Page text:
The Killid Group, October 13, 2013
Flashback to 1979: A massacre of unarmed civilians in an uprising
"The uprising started at 9am," he says. "By 5pm the streets were strewn with the dead - poor people, daily wage workers, coolies (porters), and innocent people who were only passing by"
By Fazal Hadi Hamidi
The public mourning for 4,785 people killed during the first 20 weeks of communist rule has brought back memories of tens of thousands of others who were abducted and disappeared or killed. Few people survived the brutal interrogations and incarceration. This testimony* is of Sayed Akbar Jafari who witnessed the Chendawol uprising.
Jafari was only 26 in 1978 when the communists seized power in a violent coup. The post-coup d'état government was led by Nur Mohammad Taraki but he was assassinated in September 1979 by a fellow communist Hafizullah Amin. Both were from the Parcham faction of the People's Democratic Party (PDP). Amin's rule lasted only a little more than three months. He was killed by Soviet intelligence in December 1979 and power in Kabul passed to the hands of Babrak Karmal, leader of the Khalq faction of the PDP.
Under both Taraki and Amin there was a wave of arrests and secret executions. Anyone thought to threaten the new rulers including school students were detained, tortured and forcibly disappeared. After the first two months of communist rule the paranoid regime even turned on its own ranks: members of the PDP's Parcham faction.
The Taraki government's brutal attempt to ram through a revolution from the top with a radical reform programme provoked widespread, largely spontaneous rebellion like the uprising in Chendawol in Kabul on 2ndSaratan (1358/23 June 1979).
Jafari remembers the exact time of the rebellion. "The uprising started at 9am," he says. "By 5pm the streets were strewn with the dead - poor people, daily wage workers, coolies (porters), and innocent people who were only passing by. The protestors were under siege."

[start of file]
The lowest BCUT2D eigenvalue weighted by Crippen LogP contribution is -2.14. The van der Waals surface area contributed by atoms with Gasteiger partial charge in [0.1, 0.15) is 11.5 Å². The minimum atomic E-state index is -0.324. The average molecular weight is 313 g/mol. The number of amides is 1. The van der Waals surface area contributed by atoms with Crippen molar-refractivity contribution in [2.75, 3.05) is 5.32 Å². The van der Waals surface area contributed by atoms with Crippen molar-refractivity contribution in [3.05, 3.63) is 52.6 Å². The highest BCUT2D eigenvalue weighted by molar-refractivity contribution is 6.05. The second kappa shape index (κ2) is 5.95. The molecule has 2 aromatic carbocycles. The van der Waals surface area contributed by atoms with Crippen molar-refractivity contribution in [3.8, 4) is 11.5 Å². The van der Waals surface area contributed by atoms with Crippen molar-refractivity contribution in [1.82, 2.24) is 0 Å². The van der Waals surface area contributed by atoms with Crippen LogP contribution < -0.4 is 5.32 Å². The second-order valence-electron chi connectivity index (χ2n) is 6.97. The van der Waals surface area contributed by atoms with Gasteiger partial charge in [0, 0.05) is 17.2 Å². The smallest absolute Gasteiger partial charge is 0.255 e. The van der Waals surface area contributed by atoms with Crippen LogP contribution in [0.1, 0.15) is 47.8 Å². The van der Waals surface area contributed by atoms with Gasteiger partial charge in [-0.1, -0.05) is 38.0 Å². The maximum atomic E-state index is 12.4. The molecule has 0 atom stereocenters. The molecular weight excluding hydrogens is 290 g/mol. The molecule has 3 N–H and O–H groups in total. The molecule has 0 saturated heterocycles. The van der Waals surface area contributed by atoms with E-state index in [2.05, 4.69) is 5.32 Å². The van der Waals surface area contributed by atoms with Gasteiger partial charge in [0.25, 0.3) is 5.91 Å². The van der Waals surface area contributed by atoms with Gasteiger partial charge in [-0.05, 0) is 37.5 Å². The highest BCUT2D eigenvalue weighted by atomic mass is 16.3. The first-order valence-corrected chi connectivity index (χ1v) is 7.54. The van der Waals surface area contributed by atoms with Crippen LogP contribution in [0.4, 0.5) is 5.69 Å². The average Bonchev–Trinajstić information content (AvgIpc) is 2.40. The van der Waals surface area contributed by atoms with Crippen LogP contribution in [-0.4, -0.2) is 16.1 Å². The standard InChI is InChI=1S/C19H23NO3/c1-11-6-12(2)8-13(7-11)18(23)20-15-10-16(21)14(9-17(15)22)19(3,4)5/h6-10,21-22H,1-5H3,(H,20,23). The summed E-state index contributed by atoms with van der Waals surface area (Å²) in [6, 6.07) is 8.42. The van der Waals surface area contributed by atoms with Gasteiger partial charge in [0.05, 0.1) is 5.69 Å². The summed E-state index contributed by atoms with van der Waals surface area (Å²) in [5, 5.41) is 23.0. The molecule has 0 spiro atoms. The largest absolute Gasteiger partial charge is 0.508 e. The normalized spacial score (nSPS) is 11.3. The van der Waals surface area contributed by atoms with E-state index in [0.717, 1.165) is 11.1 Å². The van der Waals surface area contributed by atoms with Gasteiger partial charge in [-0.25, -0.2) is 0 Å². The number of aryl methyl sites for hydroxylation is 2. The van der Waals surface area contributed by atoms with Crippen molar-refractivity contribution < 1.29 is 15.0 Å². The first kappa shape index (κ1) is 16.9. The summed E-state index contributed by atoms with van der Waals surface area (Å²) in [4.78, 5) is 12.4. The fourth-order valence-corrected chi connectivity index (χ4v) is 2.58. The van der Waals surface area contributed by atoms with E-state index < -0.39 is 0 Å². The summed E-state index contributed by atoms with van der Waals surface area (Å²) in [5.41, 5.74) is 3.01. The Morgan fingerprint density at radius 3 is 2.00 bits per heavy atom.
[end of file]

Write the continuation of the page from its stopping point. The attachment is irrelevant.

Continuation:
He insists the uprising was of common people. The communist regime ruthlessly beat back protestors who launched the uprising with just loud cries of Allahu Akbar (God is great).
"Only dead bodies could be seen in Sar e Chawk and Jade Maiwand (areas next to Chendawol). The voices raised in spontaneous protest changed into cries (of pain). The butchery went on all day," he says.
Jafari remembers the government used tanks and other heavy weapons while the protestors were armed with nothing more than shovels and sticks. "It was impossible (for people) to defend (themselves)," he says.
"Finally protestors attacked Chendawol police station. They occupied the police station and raided the armoury. But the oppressed people could not have won. There were airplanes (of the communist government) circling overhead. Security forces had besieged the police station. They could target anyone," he recalls.
Worse was to follow on the night of 3rdSaratan. While the people were still gathering their dead, reserve units of the police entered Chendawol. They broke into houses and dragged away "elders, academics and professionals". The terror went on through the night.
Jafari was a witness. It would be also the last time he saw his father.
"They (armed police) entered our house at 1.30am. They beat my father and me and took us out of the house. I thought the moment of death had reached us. But I managed to escape. They took my father." The events of 34 years ago are crystal clear.
"We, the people who rose in rebellion, believed only in God. We were not linked with any party. But we have been left with so many bad memories … cars with black glasses (tinted windows) would come every night and take people from their houses - beating and hitting them while their relatives wailed in fear and trepidation," he says.
Jafari does not know what happened to his father. There were so many people who were taken away and disappeared, he says.
On Sept 17 there was a closure in the cases of 4,785 people who disappeared under the post-coup d'état regimes of Taraki and Amin. The Dutch Prosecutor's Office released a list of names which was part of evidence gathered in a war crimes investigation in 2012. The Afghanistan Analysts Network (AAN) says it is actually one of several death lists which were released in 1979 and 1980 by leaders who sought to justify their own seizures of power.
Blood of martyrs
Jafari says many families from Chendawol found the names of their loved ones on a list of 12,000 prisoners released by the Karmal regime after Amin was killed. "They had been buried alive, and those of us who survived remained in fear we would be arrested one day for participating in the uprising and face a dark destiny," he told Killid.
Jafari wants justice. He is angry that only the warlords have benefited during the last decade. "I want to ask them have you seen your brother or father killed in front of your eyes? The families of martyrs pass their days in poverty. They (warlords) build fortified palaces with money gotten from the blood of martyrs."
(*) The Killid Group has been publishing testimonies and life stories of survivors of war crimes. It is our contribution to creating greater public awareness about people's hopes and claims for justice, reconciliation and peace.
Characters Count: 6413